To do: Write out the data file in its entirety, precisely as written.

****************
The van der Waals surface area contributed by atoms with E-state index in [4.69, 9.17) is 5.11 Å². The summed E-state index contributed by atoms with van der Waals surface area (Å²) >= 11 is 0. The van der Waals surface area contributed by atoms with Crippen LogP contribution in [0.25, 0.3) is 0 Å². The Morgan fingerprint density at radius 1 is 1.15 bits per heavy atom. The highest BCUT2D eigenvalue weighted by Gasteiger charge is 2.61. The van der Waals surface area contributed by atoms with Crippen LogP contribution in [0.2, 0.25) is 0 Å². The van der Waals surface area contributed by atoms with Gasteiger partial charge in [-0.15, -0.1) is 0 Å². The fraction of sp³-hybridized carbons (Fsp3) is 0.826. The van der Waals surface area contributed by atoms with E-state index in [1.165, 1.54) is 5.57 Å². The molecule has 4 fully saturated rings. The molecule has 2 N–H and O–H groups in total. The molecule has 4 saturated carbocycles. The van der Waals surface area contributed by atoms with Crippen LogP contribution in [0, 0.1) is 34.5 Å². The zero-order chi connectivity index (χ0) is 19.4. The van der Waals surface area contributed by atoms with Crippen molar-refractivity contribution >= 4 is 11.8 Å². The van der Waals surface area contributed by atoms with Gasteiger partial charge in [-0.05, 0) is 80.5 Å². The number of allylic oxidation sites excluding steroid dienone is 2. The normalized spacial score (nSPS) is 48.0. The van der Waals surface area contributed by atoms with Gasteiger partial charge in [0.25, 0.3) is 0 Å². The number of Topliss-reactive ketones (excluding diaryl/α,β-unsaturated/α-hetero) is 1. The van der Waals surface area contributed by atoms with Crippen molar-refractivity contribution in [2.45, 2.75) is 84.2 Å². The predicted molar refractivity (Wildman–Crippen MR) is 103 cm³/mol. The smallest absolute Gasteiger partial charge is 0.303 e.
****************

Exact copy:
The van der Waals surface area contributed by atoms with E-state index in [4.69, 9.17) is 5.11 Å². The summed E-state index contributed by atoms with van der Waals surface area (Å²) >= 11 is 0. The van der Waals surface area contributed by atoms with Crippen LogP contribution in [0.25, 0.3) is 0 Å². The Morgan fingerprint density at radius 1 is 1.15 bits per heavy atom. The highest BCUT2D eigenvalue weighted by Gasteiger charge is 2.61. The van der Waals surface area contributed by atoms with Crippen LogP contribution in [0.2, 0.25) is 0 Å². The van der Waals surface area contributed by atoms with Gasteiger partial charge in [-0.15, -0.1) is 0 Å². The fraction of sp³-hybridized carbons (Fsp3) is 0.826. The van der Waals surface area contributed by atoms with E-state index in [1.165, 1.54) is 5.57 Å². The molecule has 4 fully saturated rings. The molecule has 2 N–H and O–H groups in total. The molecule has 4 saturated carbocycles. The van der Waals surface area contributed by atoms with Crippen LogP contribution in [0, 0.1) is 34.5 Å². The zero-order chi connectivity index (χ0) is 19.4. The van der Waals surface area contributed by atoms with Crippen molar-refractivity contribution >= 4 is 11.8 Å². The van der Waals surface area contributed by atoms with Gasteiger partial charge in [-0.05, 0) is 80.5 Å². The number of allylic oxidation sites excluding steroid dienone is 2. The normalized spacial score (nSPS) is 48.0. The van der Waals surface area contributed by atoms with Gasteiger partial charge in [0.25, 0.3) is 0 Å². The number of Topliss-reactive ketones (excluding diaryl/α,β-unsaturated/α-hetero) is 1. The van der Waals surface area contributed by atoms with Crippen molar-refractivity contribution in [2.45, 2.75) is 84.2 Å². The predicted molar refractivity (Wildman–Crippen MR) is 103 cm³/mol. The smallest absolute Gasteiger partial charge is 0.303 e.